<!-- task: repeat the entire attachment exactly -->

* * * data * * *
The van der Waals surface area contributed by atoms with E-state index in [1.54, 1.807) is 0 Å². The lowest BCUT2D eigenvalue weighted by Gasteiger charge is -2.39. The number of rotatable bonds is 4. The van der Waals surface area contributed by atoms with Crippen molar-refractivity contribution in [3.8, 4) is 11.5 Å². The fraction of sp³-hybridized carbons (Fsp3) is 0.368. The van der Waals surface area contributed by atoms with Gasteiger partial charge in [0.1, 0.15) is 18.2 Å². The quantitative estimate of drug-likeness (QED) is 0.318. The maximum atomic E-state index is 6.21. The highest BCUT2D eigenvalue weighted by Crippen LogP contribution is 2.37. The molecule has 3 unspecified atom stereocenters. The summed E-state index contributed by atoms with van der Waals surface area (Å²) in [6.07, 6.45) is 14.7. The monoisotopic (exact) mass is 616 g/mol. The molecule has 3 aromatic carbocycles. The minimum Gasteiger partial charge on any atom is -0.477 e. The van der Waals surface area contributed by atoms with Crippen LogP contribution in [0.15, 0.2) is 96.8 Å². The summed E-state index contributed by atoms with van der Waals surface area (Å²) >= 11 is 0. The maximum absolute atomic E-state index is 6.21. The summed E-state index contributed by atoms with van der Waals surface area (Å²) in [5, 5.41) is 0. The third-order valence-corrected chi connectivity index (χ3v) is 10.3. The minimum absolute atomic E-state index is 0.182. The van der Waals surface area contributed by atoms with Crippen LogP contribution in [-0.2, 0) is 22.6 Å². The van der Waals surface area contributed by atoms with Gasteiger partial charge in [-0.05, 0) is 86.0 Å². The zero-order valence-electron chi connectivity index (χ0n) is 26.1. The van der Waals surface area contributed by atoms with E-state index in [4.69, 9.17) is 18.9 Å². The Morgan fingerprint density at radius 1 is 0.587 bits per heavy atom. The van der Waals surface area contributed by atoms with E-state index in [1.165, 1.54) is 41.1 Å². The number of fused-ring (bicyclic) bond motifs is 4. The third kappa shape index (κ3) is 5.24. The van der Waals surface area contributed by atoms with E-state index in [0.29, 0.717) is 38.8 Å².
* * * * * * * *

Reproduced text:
The van der Waals surface area contributed by atoms with E-state index in [1.54, 1.807) is 0 Å². The lowest BCUT2D eigenvalue weighted by Gasteiger charge is -2.39. The number of rotatable bonds is 4. The van der Waals surface area contributed by atoms with Crippen molar-refractivity contribution in [3.8, 4) is 11.5 Å². The fraction of sp³-hybridized carbons (Fsp3) is 0.368. The van der Waals surface area contributed by atoms with Gasteiger partial charge in [0.1, 0.15) is 18.2 Å². The quantitative estimate of drug-likeness (QED) is 0.318. The maximum atomic E-state index is 6.21. The highest BCUT2D eigenvalue weighted by Crippen LogP contribution is 2.37. The molecule has 3 unspecified atom stereocenters. The summed E-state index contributed by atoms with van der Waals surface area (Å²) in [6.07, 6.45) is 14.7. The monoisotopic (exact) mass is 616 g/mol. The molecule has 3 aromatic carbocycles. The minimum Gasteiger partial charge on any atom is -0.477 e. The van der Waals surface area contributed by atoms with Crippen LogP contribution in [0.15, 0.2) is 96.8 Å². The summed E-state index contributed by atoms with van der Waals surface area (Å²) >= 11 is 0. The maximum absolute atomic E-state index is 6.21. The summed E-state index contributed by atoms with van der Waals surface area (Å²) in [5, 5.41) is 0. The third-order valence-corrected chi connectivity index (χ3v) is 10.3. The minimum absolute atomic E-state index is 0.182. The van der Waals surface area contributed by atoms with Crippen LogP contribution in [-0.2, 0) is 22.6 Å². The van der Waals surface area contributed by atoms with Gasteiger partial charge in [-0.05, 0) is 86.0 Å². The zero-order valence-electron chi connectivity index (χ0n) is 26.1. The van der Waals surface area contributed by atoms with E-state index in [4.69, 9.17) is 18.9 Å². The Morgan fingerprint density at radius 1 is 0.587 bits per heavy atom. The van der Waals surface area contributed by atoms with E-state index in [1.165, 1.54) is 41.1 Å². The number of fused-ring (bicyclic) bond motifs is 4. The third kappa shape index (κ3) is 5.24. The van der Waals surface area contributed by atoms with E-state index in [0.29, 0.717) is 38.8 Å².